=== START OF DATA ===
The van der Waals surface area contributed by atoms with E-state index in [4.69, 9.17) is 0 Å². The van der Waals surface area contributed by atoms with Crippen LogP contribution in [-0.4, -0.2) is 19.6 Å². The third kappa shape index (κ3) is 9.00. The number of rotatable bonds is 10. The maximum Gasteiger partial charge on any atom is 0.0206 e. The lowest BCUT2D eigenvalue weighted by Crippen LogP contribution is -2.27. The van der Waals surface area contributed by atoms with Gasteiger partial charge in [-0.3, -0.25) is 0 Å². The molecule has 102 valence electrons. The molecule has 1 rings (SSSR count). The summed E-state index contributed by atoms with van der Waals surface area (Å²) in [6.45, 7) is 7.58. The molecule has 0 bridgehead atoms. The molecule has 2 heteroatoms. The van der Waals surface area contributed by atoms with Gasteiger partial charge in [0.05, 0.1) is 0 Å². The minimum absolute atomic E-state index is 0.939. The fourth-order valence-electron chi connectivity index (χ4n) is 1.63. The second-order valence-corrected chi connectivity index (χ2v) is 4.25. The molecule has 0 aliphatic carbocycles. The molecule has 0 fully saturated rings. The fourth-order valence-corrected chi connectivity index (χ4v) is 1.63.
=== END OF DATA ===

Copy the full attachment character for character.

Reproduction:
The van der Waals surface area contributed by atoms with E-state index in [4.69, 9.17) is 0 Å². The van der Waals surface area contributed by atoms with Crippen LogP contribution in [-0.4, -0.2) is 19.6 Å². The third kappa shape index (κ3) is 9.00. The number of rotatable bonds is 10. The maximum Gasteiger partial charge on any atom is 0.0206 e. The lowest BCUT2D eigenvalue weighted by Crippen LogP contribution is -2.27. The van der Waals surface area contributed by atoms with Gasteiger partial charge in [-0.3, -0.25) is 0 Å². The molecule has 102 valence electrons. The molecule has 1 rings (SSSR count). The summed E-state index contributed by atoms with van der Waals surface area (Å²) in [6.45, 7) is 7.58. The molecule has 0 bridgehead atoms. The molecule has 2 heteroatoms. The van der Waals surface area contributed by atoms with Gasteiger partial charge in [0.05, 0.1) is 0 Å². The minimum absolute atomic E-state index is 0.939. The fourth-order valence-electron chi connectivity index (χ4n) is 1.63. The second-order valence-corrected chi connectivity index (χ2v) is 4.25. The molecule has 0 aliphatic carbocycles. The molecule has 0 fully saturated rings. The fourth-order valence-corrected chi connectivity index (χ4v) is 1.63.